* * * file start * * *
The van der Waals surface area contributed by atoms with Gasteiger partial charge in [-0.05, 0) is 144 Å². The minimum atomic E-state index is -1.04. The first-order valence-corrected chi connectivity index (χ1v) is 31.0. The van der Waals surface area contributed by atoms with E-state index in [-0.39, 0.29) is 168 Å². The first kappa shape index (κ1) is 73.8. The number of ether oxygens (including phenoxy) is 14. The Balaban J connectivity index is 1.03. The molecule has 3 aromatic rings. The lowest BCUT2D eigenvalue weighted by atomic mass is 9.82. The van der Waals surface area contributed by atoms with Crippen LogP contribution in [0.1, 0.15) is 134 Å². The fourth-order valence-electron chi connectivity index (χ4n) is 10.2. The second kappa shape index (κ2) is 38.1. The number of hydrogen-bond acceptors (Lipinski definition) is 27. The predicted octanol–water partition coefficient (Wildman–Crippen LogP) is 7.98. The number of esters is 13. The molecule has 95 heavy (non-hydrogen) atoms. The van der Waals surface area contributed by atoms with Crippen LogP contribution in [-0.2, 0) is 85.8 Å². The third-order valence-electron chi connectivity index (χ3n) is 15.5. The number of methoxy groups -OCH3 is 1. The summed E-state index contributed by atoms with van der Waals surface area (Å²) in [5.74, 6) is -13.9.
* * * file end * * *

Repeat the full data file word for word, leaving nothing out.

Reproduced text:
The van der Waals surface area contributed by atoms with Gasteiger partial charge in [-0.05, 0) is 144 Å². The minimum atomic E-state index is -1.04. The first-order valence-corrected chi connectivity index (χ1v) is 31.0. The van der Waals surface area contributed by atoms with E-state index in [-0.39, 0.29) is 168 Å². The first kappa shape index (κ1) is 73.8. The number of ether oxygens (including phenoxy) is 14. The Balaban J connectivity index is 1.03. The molecule has 3 aromatic rings. The lowest BCUT2D eigenvalue weighted by atomic mass is 9.82. The van der Waals surface area contributed by atoms with Crippen LogP contribution in [0.1, 0.15) is 134 Å². The fourth-order valence-electron chi connectivity index (χ4n) is 10.2. The second kappa shape index (κ2) is 38.1. The number of hydrogen-bond acceptors (Lipinski definition) is 27. The predicted octanol–water partition coefficient (Wildman–Crippen LogP) is 7.98. The number of esters is 13. The molecule has 95 heavy (non-hydrogen) atoms. The van der Waals surface area contributed by atoms with Crippen LogP contribution in [-0.2, 0) is 85.8 Å². The third-order valence-electron chi connectivity index (χ3n) is 15.5. The number of methoxy groups -OCH3 is 1. The summed E-state index contributed by atoms with van der Waals surface area (Å²) in [5.74, 6) is -13.9.